On January 25, actress Mary Tyler Moore, whose career spanned five decades and included TV, stage and film, passed away. Moore started her career as a dancing imp in 1950s Hotpoint appliance TV commercials. In movies, she worked with stars ranging from Elvis (“Change of Habit”), to Julie Andrews (“Thoroughly Modern Millie”), to Robert Redford (he directed her Oscar-nominated performance in “Ordinary People”). And, in the 1980s Moore won a special Tony for her stage performance in “Whose Life Is It Anyway?”
However, Moore is best remembered for her contributions to television. Three of Moore’s TV roles reflect changing perceptions of women in America.
In 1959, Moore was cast as Sam in “Richard Diamond, Private Detective.” As Diamond’s secretary, only Sam’s legs and mouth appeared on screen. Trained as a dancer from age 3, Moore’s legs were shapely. Glimpses of just Sam’s legs and mouth let male viewers fantasize about the rest of the character. It was obvious she was Caucasian; but, was Sam a blonde, brunette, or redhead? The choice was left up to each viewer.
Since Moore’s full face was never seen in the show, it was very easy for the producers to replace her with another actress with shapely legs when Moore requested a raise in salary. As long as Sam only represented a pair of sexy legs and mouth, Moore had no fan base to raise an objection when she was replaced.
Luckily, that wasn’t the case in her next major role. Moore was handpicked by entertainer and producer Danny Thomas to play housewife Laura Petrie on “The Dick Van Dyke Show.” She had previously auditioned for a role on his “The Danny Thomas Show” and he remembered her during casting meetings.
Moore’s dance training meant she could keep up with star Van Dyke, an actor known for physical comedy. The show’s writers made Laura a former dancer which let Moore display her footwork from time to time.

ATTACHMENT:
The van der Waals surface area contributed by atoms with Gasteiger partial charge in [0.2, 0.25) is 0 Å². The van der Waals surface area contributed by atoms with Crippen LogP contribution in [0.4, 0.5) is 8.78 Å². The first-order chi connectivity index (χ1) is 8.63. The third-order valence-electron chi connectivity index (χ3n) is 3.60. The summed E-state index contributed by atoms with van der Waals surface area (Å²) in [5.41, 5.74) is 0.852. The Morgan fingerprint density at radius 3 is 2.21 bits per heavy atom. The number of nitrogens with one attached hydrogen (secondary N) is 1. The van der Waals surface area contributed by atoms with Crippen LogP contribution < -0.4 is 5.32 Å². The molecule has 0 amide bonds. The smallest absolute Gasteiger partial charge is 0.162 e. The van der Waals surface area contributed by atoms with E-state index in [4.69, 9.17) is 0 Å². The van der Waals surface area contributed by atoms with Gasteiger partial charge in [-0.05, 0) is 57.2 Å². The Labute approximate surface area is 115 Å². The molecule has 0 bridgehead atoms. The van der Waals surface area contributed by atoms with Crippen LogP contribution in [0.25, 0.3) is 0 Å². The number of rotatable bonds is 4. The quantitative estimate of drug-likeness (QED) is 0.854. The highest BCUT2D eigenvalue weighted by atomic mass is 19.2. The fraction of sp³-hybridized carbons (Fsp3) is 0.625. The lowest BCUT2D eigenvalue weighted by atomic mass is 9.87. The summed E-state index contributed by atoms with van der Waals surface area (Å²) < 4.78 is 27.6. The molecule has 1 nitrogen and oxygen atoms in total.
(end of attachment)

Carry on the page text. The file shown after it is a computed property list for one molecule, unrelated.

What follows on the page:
Her character on “Van Dyke” fit perfectly with the times. The series began in 1961, the year of President Kennedy’s inauguration. Moore and Van Dyke’s youthful married couple fit with the “Camelot” White House. Moore’s Laura was content to be a housewife, supporting her husband Rob’s writing career and raising their son, Ritchie.
But, in a nod to women’s growing independence, Laura was not afraid to voice an opinion that differed from Rob’s. And, Moore also pushed the envelope regarding Laura’s costumes. When executives wanted her character to wear dresses to do housework, Moore requested that Laura be allowed to wear capri pants, instead. Male executives at CBS weren’t sure at first but ultimately agreed, although they always worried Moore’s pants might “cup” too much, revealing her dancer’s curvy backside!
“The Dick Van Dyke Show” ended in 1966. By the time Moore reappeared on TV in 1970, groups like the National Organization for Women had helped expand ideas about what women could do and be. As the central character in “The Mary Tyler Moore Show,” Moore’s Mary Richards had a career as a TV news producer and didn’t have to be married. Richards did it all- career, dating, and infamously bad parties- with support from boss Lou Grant (Ed Asner), newswriter Murray Slaughter (Gavin MacLeod), pompous anchorman Ted Baxter (Ted Knight), landlady Phyllis Lindstrom (Cloris Leachman), and best friend Rhoda Morgenstern (Valerie Harper).